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Former Illinois House Speaker Mike Madigan entered a not guilty plea to racketeering, extortion and other federal charges on Wednesday.
It was an inconceivable event that the most powerful political figure in Illinois’ 204-year state government history even went before a federal judge in such a corruption case. Madigan, with 50 years under his belt in the General Assembly, was long considered untouchable — or at least beyond the reach of prosecutors.
But on Wednesday afternoon, without personally uttering a single word, Madigan let his attorneys enter a not guilty plea to a 22-count federal indictment that rocked the Illinois political world when it was handed up by a federal grand jury last week.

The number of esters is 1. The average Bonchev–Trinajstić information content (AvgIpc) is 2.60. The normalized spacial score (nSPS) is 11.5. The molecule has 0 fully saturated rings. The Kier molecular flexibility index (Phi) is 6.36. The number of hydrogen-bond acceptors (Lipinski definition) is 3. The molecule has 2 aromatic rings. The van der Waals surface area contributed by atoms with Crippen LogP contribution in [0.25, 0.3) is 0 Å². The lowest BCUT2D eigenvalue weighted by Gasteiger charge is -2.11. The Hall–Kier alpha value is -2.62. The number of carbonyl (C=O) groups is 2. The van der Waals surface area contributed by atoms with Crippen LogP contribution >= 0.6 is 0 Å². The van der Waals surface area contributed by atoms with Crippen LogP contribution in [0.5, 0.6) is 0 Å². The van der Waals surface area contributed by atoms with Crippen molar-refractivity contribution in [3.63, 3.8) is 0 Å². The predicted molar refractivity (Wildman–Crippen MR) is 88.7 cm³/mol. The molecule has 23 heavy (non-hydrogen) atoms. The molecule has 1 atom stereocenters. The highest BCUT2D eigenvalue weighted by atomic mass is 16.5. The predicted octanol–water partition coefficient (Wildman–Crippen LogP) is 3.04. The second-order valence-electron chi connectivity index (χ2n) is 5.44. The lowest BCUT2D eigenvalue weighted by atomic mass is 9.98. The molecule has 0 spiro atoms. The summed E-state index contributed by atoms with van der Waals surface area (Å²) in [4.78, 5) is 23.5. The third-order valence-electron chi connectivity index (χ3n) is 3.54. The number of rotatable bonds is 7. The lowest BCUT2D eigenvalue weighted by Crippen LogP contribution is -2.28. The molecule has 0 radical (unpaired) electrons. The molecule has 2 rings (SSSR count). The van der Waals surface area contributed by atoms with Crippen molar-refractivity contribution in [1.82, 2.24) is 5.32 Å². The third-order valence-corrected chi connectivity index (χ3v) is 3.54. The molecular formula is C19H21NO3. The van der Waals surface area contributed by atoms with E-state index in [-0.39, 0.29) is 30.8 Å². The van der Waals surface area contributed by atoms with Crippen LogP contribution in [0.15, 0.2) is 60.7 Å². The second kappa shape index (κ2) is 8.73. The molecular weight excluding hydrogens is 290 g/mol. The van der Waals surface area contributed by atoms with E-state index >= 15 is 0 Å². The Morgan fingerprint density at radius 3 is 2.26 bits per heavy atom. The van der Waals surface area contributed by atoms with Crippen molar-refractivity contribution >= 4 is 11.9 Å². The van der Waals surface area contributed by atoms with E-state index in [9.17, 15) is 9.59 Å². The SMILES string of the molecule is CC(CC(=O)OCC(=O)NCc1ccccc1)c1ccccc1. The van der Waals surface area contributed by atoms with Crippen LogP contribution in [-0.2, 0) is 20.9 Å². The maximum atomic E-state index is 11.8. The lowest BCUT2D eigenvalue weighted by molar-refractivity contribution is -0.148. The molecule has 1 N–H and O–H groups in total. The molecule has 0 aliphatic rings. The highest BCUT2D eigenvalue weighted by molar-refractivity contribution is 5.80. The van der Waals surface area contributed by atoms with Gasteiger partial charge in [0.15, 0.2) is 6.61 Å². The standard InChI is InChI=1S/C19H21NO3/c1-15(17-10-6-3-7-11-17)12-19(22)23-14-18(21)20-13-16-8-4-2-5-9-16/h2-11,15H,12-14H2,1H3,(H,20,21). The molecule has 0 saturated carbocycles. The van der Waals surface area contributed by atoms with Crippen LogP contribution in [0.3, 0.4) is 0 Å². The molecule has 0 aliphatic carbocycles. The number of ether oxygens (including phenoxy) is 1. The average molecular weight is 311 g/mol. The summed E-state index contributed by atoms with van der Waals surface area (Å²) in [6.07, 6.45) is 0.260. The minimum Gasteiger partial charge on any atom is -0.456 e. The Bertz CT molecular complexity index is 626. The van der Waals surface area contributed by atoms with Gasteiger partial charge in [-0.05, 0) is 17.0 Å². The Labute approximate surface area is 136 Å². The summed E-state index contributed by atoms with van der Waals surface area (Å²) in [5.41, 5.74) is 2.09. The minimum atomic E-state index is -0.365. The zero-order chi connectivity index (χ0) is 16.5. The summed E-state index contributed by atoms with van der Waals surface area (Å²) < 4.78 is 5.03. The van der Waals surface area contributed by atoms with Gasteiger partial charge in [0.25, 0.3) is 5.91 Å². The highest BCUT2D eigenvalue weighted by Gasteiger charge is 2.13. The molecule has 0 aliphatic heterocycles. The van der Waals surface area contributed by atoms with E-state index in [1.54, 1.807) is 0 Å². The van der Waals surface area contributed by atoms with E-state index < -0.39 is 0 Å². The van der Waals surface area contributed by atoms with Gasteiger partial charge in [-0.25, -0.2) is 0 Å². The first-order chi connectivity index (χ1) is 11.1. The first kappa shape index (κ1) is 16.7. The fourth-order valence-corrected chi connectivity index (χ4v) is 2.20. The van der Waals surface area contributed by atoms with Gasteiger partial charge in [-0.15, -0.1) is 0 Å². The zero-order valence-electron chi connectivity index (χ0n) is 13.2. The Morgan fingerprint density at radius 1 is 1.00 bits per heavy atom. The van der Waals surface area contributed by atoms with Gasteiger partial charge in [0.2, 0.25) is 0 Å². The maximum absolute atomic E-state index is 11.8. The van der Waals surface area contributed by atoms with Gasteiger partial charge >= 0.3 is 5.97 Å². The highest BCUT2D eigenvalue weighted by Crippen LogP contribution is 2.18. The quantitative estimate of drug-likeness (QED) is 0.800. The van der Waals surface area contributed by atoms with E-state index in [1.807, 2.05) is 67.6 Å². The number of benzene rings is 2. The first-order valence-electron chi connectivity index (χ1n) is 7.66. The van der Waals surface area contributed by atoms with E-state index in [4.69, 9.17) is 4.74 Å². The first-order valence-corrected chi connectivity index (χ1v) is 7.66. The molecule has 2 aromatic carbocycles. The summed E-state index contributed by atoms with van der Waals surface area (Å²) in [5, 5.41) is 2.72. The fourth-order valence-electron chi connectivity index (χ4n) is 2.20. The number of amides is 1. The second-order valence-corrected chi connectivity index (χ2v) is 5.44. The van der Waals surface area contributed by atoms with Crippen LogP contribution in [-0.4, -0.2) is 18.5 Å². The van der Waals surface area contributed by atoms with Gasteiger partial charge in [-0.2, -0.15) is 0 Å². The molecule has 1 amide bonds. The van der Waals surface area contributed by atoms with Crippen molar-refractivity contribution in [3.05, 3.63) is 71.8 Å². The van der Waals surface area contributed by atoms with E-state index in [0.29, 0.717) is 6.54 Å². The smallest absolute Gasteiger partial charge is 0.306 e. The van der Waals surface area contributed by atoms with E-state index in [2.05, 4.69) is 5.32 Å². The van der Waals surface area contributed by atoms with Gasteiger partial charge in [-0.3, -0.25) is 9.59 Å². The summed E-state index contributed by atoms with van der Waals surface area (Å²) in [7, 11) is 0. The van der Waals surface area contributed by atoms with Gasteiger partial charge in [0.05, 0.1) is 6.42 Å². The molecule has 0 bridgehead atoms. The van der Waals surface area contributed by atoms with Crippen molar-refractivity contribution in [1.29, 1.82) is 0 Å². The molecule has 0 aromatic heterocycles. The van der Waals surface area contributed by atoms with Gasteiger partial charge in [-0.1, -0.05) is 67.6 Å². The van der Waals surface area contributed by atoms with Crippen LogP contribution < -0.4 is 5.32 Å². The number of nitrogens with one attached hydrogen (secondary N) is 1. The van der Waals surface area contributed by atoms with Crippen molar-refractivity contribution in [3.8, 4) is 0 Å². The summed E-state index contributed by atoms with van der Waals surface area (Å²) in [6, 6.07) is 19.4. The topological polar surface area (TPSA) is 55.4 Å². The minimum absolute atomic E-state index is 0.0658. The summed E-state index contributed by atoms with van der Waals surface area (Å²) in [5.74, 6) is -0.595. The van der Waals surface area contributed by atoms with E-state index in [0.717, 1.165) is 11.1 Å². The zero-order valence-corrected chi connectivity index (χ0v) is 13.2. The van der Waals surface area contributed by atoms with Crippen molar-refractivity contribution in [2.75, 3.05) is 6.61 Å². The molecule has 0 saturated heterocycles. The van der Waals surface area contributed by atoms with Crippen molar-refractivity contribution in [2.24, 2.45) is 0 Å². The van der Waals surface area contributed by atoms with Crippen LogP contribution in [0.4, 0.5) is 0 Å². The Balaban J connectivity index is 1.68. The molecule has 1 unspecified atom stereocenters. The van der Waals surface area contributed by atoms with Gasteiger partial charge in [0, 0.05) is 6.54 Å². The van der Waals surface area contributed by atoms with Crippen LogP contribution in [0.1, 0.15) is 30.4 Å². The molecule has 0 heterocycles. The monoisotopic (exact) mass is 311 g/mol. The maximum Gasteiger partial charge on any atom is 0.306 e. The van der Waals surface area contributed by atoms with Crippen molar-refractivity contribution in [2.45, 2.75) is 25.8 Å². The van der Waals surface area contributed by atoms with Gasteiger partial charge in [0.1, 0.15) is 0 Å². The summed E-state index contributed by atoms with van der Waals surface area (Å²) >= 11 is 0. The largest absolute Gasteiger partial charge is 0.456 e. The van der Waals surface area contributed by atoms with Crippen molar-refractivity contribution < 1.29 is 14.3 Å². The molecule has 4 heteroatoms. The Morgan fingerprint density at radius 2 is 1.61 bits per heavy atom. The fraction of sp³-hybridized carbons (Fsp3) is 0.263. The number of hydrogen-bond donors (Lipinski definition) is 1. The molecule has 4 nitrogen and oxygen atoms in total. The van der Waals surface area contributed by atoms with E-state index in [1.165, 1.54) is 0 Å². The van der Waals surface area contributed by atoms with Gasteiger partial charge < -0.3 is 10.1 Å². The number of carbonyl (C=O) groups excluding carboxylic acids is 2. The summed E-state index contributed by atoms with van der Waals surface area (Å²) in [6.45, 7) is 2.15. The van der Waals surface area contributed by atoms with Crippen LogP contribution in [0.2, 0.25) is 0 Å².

The arraignment and initial court “appearance” was in name only. No one actually appeared in court or at the Dirksen Federal Building. As the I-Team first disclosed, Magistrate Judge Jeffrey Cole had ordered the hearing be held via telephone-a function of continuing COVID-19 restrictions-although the impersonal proceeding allowed Madigan to avoid a “perp walk” through the lobby of the courthouse building.
The next hearing is scheduled for April 1 for Madigan and co-defendant Michael McClain, although that too is likely to be conducted by phone.
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